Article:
The round was led by Harlo Equity Partners with participation from Globalive Capital Partners (founders of Wind Mobile), Rian Gauvreau (co-founder of Vancouver legal-tech unicorn, Clio) as well as professional athletes including Thaddeus Young (Chicago Bulls), Patrick Patterson (LA Clippers) and Will Fuller (Miami Dolphins).
➝ Get the full story.


Customer engagement platform Alida secured a $12.3 million debt facility from Comerica Bank through Comerica’s technology and life sciences division.

Ross Wainwright, CEO of Alida, said in a statement: “Comerica Bank’s debt facility will further strengthen Alida’s working capital position and provide the company with access to additional funds to contribute to investments being made into a number of key growth areas for the business, while preserving and ultimately enhancing the value for our current stakeholders.”


🗞️ You should also know that…

Kim Kaplan, an early employee at Plenty of Fish and founder and CEO of dating app Snack, is featured in The Guardian article ‘The start of the post-Tinder era’: female tech entrepreneurs shake up online dating.’

“A friend introduced me to TikTok in 2019 and it became obvious that people were trying to date on there, but it wasn’t built for that, so I thought, why not create a TikTok for dating?” said Vancouver-based Kaplan.


💡 Ideas and insights.

Why Roger Patterson, founder and CEO at Later, is all in on a multigenerational workforce.

“So much of maximizing your team’s inherent knowledge and generational expertise is understanding there’s much to learn from the past, but also much to gain from being open to the future. Planning, structure, and institutional knowledge are important—but so is adaptation and a willingness to learn,” he writes in Fast Company.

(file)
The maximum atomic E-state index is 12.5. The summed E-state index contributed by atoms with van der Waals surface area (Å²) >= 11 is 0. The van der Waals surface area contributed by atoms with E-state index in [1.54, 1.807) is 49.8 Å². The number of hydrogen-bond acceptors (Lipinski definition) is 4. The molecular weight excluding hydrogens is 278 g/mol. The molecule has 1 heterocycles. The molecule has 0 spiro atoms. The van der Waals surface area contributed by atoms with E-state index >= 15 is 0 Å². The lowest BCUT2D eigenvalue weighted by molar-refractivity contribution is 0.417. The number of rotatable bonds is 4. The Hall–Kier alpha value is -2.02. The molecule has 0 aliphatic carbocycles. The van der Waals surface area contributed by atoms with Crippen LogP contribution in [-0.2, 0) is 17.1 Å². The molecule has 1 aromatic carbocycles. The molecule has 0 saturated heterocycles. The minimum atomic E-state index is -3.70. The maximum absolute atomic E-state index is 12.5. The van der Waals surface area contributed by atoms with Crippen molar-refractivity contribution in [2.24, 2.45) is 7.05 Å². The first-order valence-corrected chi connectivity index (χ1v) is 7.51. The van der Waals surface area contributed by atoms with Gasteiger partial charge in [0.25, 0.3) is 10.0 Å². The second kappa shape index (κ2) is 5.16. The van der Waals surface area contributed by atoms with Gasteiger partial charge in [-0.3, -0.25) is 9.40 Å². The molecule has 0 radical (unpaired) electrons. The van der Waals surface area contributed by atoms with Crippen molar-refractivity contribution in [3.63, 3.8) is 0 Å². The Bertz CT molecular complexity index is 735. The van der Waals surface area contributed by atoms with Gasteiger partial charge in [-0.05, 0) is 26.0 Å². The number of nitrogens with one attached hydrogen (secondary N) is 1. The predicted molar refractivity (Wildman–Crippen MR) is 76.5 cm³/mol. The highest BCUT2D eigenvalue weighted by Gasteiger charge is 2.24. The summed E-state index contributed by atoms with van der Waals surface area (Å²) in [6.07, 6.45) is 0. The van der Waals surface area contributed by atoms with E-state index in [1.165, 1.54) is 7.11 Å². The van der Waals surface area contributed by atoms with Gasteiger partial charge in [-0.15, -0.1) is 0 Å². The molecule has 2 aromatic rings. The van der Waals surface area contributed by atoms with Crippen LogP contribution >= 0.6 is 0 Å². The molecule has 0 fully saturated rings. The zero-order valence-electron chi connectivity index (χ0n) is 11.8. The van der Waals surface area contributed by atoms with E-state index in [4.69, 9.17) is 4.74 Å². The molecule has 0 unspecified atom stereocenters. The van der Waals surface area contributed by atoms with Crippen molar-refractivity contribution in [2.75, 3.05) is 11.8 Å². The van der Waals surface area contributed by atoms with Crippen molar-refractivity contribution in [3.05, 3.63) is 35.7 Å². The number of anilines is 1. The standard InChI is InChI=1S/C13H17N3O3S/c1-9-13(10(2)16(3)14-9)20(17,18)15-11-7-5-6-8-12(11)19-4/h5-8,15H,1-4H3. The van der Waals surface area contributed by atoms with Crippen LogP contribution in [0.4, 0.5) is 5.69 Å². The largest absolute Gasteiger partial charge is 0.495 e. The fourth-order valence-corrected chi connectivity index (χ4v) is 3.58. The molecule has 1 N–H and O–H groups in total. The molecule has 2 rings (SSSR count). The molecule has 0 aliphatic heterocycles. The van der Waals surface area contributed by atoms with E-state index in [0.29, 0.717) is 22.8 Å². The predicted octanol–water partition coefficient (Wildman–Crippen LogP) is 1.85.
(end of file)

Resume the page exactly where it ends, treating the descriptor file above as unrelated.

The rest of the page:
Dave Dinesen, CEO at CubicFarms Systems, shares ‘Why your employees are angry about being asked to return to the office.’

“For leaders who now insist on seeing commuters shuffling through the front doors and butts back in seats, this is a good chance to ask yourself why you really want to return to the office. And do those concerns about employee engagement and productivity really hold up to scrutiny?,” he writes.


Benjamin Bergen, CCI Executive Director, shares what he calls ‘Canada’s New Brain Drain Problem,’ or Brain Drain 2.0.'

Classic brain drain was when “Canadian skilled workers [would] leave for jobs in the United States,” he writes. “What we’re seeing now is a shift to remote work that makes physical geography and national borders less important than ever before. Silicon Valley tech giants used to set up branch plant engineering hubs near Canada’s top universities. Now they’re setting up shop in Canadian home offices, kitchen islands and living room workspaces.”


Greg Smith, CEO of Thinkific, asks, ‘Are You Guilty Of Optimizing For A Local Max?’

“The ‘local max’ concept is prevalent in the world of web design and marketing. In the quest to get clicks, designers will experiment with small changes—font size, the colors of buttons, placement of images, etc. When done right, the result is usually modest, incremental improvement. But in this obsession over-optimizing for a local max, bigger questions are often ignored,” he writes.


🎧 A/V: Watch & Listen


📅 Upcoming events.